Homemade Stationery By Bernadette Noll and Kathie Sever Future Craft Collective Welcome back! We hope your week has been sweetly satisfying as you wrap up your school work and prepare for full-on summer. Here in our neighborhood in Austin, Texas, school is officially out for summer and the kids are already chomping at the bit for some activities. Our project this week is all about activity and it’s completely kid driven. No supervision even needed, although adults will probably want to jump in too. This project feels a lot like camp with lots of cutting, gluing, assembling, and compiling images, words, and materials to make a whole summer’s worth of postcards and stationery to mail to friends and family far and near. Last week we made a Family Letter Writing Center. This week we actually have 3 mini projects: postcards, cards, and a rubber stamp — all related and all in the name of building connection, which, if you know us at all, you know that’s a recurring theme of ours. We love connection and we love finding ways to create more of it, so let’s get started!
Magazines, travel brochures, or any visually appealing recyclables Glue Die cut, large hole punch, or other cutting device Even scissors will suffice. Scissors Corrugated cardboard Sheet of rubber stamp material or old inner tube Brown paper bags Cereal boxes or other random recycling materials
Rubber Stamp Directions:
Option A: Using an old inner tube, double the material, and cut out the letters T and O and 2 small circles. Glue them onto a piece of cardboard, stacking them 2 high to give them enough depth. This will be the “To:” stamp for your postcard. The 2 small circles are the colon. You could also cut a stripe to make the line down the middle of the postcard that separates the writing section from the address section. Option B: Using a piece of rubber stamp material, available at any art store, carve your “To:” stamp. Just make sure to do the letters backwards for printing!
Step 1: Cut cardboard into postcard-sized rectangles approximately 4″×6″. (Note: 4½”×6″ is the maximum size to still use a 28-cent stamp.) Step 2: Once the glue dries on your rubber stamp, stamp the back of your cardboard rectangle using your rubber stamp and a stamp pad. Step 3: Using the die cut, if you have one, cut images out of the magazine pages. (We have a nice big paper punch that cuts a 2″×2″ square, available at any hobby shop.) We like to cut pieces of images rather than whole images, creating more of an abstract. If you don’t have a punch, no worries, good old fashioned scissors or a paper cutter will work. You can also use a regular hole punch to create embellishment pieces or to create a Swiss cheese effect. We are also lucky to have access to a place in Austin called Family Connections. It’s got a toy library, a book library, a play area, and a community crafting room! In that community craft room are 3 die-cut tools and about a hundred different die cuts to choose from. We love to bring piles of cereal and pasta boxes and other random materials to cut on the die cut. We have also cut yogurt container lids, foam produce trays, and egg cartons (which produce beautiful results). If you are so lucky as to have access to something like this, I highly recommend playing around with it and with different materials. Ask at your local library or neighborhood school. Step 4: Assemble your cut images on your cardboard rectangles. Play around until you’ve got it how you like it. Explore design themes using all one color or themes like nature, architecture, people, or whatever you can dream up. Step 5: Once you get your design, remove the pieces in order, paint the cardboard with glue, and reassemble the pieces. Go over the top with a thin layer of glue.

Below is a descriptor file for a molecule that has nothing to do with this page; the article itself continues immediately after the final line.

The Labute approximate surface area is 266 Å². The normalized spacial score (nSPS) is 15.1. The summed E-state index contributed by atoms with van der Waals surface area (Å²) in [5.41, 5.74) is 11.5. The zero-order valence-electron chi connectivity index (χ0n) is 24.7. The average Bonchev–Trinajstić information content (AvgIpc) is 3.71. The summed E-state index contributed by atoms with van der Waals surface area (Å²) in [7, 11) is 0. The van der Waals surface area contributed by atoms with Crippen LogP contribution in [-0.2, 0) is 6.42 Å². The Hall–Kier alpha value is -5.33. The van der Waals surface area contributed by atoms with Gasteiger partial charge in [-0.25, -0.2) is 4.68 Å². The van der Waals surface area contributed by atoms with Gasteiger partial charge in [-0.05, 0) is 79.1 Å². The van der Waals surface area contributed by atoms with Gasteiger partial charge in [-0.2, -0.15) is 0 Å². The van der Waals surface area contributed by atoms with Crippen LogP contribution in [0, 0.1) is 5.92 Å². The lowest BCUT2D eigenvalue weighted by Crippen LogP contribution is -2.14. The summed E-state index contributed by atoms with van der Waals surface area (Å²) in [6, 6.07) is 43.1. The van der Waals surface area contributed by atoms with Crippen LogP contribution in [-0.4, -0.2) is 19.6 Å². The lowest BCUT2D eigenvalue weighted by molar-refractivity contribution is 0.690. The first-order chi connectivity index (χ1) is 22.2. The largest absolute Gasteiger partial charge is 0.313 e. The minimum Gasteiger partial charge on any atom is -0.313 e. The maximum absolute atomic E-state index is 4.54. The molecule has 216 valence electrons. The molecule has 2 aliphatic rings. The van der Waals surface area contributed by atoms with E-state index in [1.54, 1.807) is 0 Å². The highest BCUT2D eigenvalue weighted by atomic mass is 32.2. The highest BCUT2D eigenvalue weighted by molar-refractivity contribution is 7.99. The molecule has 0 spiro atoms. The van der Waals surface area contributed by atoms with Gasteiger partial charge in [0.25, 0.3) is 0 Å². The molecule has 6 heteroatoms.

Step 1: Cut the cereal boxes or file folders into 4½”×11″ pieces or thereabouts. Step 2: On the printed side, repeat the collage process. Once it’s dry, fold it in half to make a card.
Step 1: Cut a square of brown paper bag approximately 12″×12″ or thereabouts. Step 2: Fold 3 of the points of the square into the center, slightly overlapping the points. Step 3: Fold the final point over the center point by about 1″ or so, enough to close the envelope and get the shape you desire. Step 4: Once it’s folded up, you can stamp the back of it with your “To:” stamp. The next step is to write a letter or a postcard to someone you love and drop it in the nearest mailbox. I believe in this modern day world of electronic communication and instant connection via phone and texting, the handwritten note has an even greater influence. As you write to your grandparents or cousins or a far away friend, imagine the thrill they will experience when they open their mailbox and find a handmade card addressed to them in your handwriting and sent with love and care. If you want to learn how to make a handmade address book to add to your Letter Writing Center, we’ve got an address book tutorial at Future Craft Collective that’s simple to make, beautiful to look at, and handy as pockets. Join us next week when its everybody into the pool! We’ll be making pool toys out of materials you’ve most likely got lying around the house. Summertime and the living just gets craftier all the time! About the Authors: Future Craft Collective is brought to you by Kathie Sever and Bernadette Noll. Kathie is an accomplished seamstress, creator of Ramonsterwear Custom Western Wear, artist, and mother of two. Bernadette is a writer, co-founder of Slow Family Living, and mother of four. They have found renewed energy in their collaboration and are continuously amazed by the ideas, inspiration, and a-ha moments that have come from this shared effort.